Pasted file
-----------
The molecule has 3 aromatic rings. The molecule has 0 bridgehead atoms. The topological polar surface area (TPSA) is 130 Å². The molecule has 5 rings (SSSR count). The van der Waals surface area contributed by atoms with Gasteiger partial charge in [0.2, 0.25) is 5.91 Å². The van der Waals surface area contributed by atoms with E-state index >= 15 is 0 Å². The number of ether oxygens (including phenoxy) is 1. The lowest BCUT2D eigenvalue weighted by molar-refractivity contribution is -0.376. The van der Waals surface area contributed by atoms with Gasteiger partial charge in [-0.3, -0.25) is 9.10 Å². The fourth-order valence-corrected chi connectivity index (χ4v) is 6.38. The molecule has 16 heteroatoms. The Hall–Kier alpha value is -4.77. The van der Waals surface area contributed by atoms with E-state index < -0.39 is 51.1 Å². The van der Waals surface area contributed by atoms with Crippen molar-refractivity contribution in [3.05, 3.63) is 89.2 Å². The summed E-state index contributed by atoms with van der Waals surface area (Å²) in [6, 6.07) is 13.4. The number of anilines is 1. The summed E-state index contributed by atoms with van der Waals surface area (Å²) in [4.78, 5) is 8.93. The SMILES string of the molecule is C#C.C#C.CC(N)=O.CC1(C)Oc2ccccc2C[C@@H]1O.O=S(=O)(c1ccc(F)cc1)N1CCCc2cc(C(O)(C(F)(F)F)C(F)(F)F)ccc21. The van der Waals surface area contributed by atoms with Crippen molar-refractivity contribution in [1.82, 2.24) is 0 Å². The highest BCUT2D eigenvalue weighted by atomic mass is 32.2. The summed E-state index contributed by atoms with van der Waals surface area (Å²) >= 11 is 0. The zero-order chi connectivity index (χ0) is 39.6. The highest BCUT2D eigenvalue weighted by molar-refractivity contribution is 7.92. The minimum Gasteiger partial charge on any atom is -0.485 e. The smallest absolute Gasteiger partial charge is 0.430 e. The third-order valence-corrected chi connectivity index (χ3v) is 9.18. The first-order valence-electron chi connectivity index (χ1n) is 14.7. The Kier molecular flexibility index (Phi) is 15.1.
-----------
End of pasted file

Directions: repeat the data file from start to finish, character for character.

The molecule has 3 aromatic rings. The molecule has 0 bridgehead atoms. The topological polar surface area (TPSA) is 130 Å². The molecule has 5 rings (SSSR count). The van der Waals surface area contributed by atoms with Gasteiger partial charge in [0.2, 0.25) is 5.91 Å². The van der Waals surface area contributed by atoms with E-state index >= 15 is 0 Å². The number of ether oxygens (including phenoxy) is 1. The lowest BCUT2D eigenvalue weighted by molar-refractivity contribution is -0.376. The van der Waals surface area contributed by atoms with Gasteiger partial charge in [-0.3, -0.25) is 9.10 Å². The fourth-order valence-corrected chi connectivity index (χ4v) is 6.38. The molecule has 16 heteroatoms. The Hall–Kier alpha value is -4.77. The van der Waals surface area contributed by atoms with E-state index < -0.39 is 51.1 Å². The van der Waals surface area contributed by atoms with Crippen molar-refractivity contribution in [3.05, 3.63) is 89.2 Å². The summed E-state index contributed by atoms with van der Waals surface area (Å²) in [6, 6.07) is 13.4. The number of anilines is 1. The summed E-state index contributed by atoms with van der Waals surface area (Å²) in [4.78, 5) is 8.93. The SMILES string of the molecule is C#C.C#C.CC(N)=O.CC1(C)Oc2ccccc2C[C@@H]1O.O=S(=O)(c1ccc(F)cc1)N1CCCc2cc(C(O)(C(F)(F)F)C(F)(F)F)ccc21. The van der Waals surface area contributed by atoms with Crippen molar-refractivity contribution in [1.82, 2.24) is 0 Å². The highest BCUT2D eigenvalue weighted by atomic mass is 32.2. The summed E-state index contributed by atoms with van der Waals surface area (Å²) >= 11 is 0. The zero-order chi connectivity index (χ0) is 39.6. The highest BCUT2D eigenvalue weighted by molar-refractivity contribution is 7.92. The minimum Gasteiger partial charge on any atom is -0.485 e. The smallest absolute Gasteiger partial charge is 0.430 e. The third-order valence-corrected chi connectivity index (χ3v) is 9.18. The first-order valence-electron chi connectivity index (χ1n) is 14.7. The Kier molecular flexibility index (Phi) is 15.1.